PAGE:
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Is there any information on Post-traumatic Stress in societies in which warfare was looked at in a more favorable light (e.g Sparta)?(r/AskHistorians)
From r/AskHistorians: “Did ancient peoples suffer from PTSD or similar psychological issues?”
> In the passage above, Livy presents a picture of war-time Rome, a city filled with destitute refugees and wailing women, turning their backs on everyday duties out of despair and mourning. We see shattered individuals, missing the people they love and the property they own, turning away from their normal gods and rituals to mystery religions and magic spells. There is war trauma in the Roman world, without a doubt. If we had more personal accounts, I daresay we could easily meet the criteria for PTSD.
> In fact, some think that the Greek playwright Sophocles was writing, in military dramas like Ajax and Philoctetes, about what today we call post-traumatic stress disorder — and that his plays were performed by veterans, for veterans, in part to help them heal.
You might be interested in Achilles In Vietnam: Combat Trauma And The Undoing Of Character.
> In this strikingly original and groundbreaking book, Dr. Shay examines the psychological devastation of war by comparing the soldiers of Homer’s Iliad with Vietnam veterans suffering from post-traumatic stress disorder. Although the Iliad was written twenty-seven centuries ago, it has much to teach about combat trauma, as do the more recent, compelling voices and experiences of Vietnam vets.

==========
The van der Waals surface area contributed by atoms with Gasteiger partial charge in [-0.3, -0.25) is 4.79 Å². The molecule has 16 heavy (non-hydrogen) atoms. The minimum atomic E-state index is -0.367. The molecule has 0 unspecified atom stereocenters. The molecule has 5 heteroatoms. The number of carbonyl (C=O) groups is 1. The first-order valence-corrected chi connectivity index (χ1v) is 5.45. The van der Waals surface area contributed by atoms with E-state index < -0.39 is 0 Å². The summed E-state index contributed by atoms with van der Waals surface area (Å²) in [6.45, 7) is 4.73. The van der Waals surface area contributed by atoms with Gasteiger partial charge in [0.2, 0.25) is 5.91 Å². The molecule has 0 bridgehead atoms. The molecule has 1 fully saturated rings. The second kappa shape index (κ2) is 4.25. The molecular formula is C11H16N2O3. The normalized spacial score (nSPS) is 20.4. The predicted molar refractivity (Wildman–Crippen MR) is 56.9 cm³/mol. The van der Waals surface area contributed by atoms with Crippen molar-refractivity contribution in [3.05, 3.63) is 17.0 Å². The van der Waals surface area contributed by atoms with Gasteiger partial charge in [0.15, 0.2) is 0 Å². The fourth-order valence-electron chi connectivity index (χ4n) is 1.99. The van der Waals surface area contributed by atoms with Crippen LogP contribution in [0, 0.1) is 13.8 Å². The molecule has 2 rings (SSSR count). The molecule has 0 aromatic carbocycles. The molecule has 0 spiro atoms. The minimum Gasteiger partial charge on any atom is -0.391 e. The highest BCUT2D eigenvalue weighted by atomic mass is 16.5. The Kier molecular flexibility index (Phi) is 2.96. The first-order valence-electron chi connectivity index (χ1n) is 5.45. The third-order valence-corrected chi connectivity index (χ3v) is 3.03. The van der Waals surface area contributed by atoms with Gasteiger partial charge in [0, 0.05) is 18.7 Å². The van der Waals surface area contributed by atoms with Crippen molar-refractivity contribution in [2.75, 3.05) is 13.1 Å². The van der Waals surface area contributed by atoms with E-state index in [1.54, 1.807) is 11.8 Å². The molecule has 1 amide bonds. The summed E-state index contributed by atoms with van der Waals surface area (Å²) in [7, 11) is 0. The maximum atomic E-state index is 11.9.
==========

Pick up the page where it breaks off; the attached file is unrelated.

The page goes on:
And here’s an account from Herodotus, translated by George Rawlinson:
> “There fell in this battle of Marathon, on the side of the barbarians, about six thousand and four hundred men; on that of the Athenians, one hundred and ninety-two. Such was the number of the slain on the one side and the other. A strange prodigy likewise happened at this fight. Epizelus, the son of Cuphagoras, an Athenian, was in the thick of the fray, and behaving himself as a brave man should, when suddenly he was stricken with blindness, without blow of sword or dart; and this blindness continued thenceforth during the whole of his after life. The following is the account which he himself, as I have heard, gave of the matter: he said that a gigantic warrior, with a huge beard, which shaded all his shield, stood over against him, but the ghostly semblance passed him by, and slew the man at his side. Such, as I understand, was the tale which Epizelus told.”
From Cambridge Journals Online: “Caesar In Vietnam: Did Roman Soldiers Suffer From Post-Traumatic Stress Disorder?” Unfortunately, that article isn’t publicly available, but Melchior’s article is a timely reminder of the need for caution when identifying the symptoms of PTSD in Classical sources. The use of comparative material is an essential feature of ancient military history – but we should always question how valid that material actually is.
Probably a good note to end on.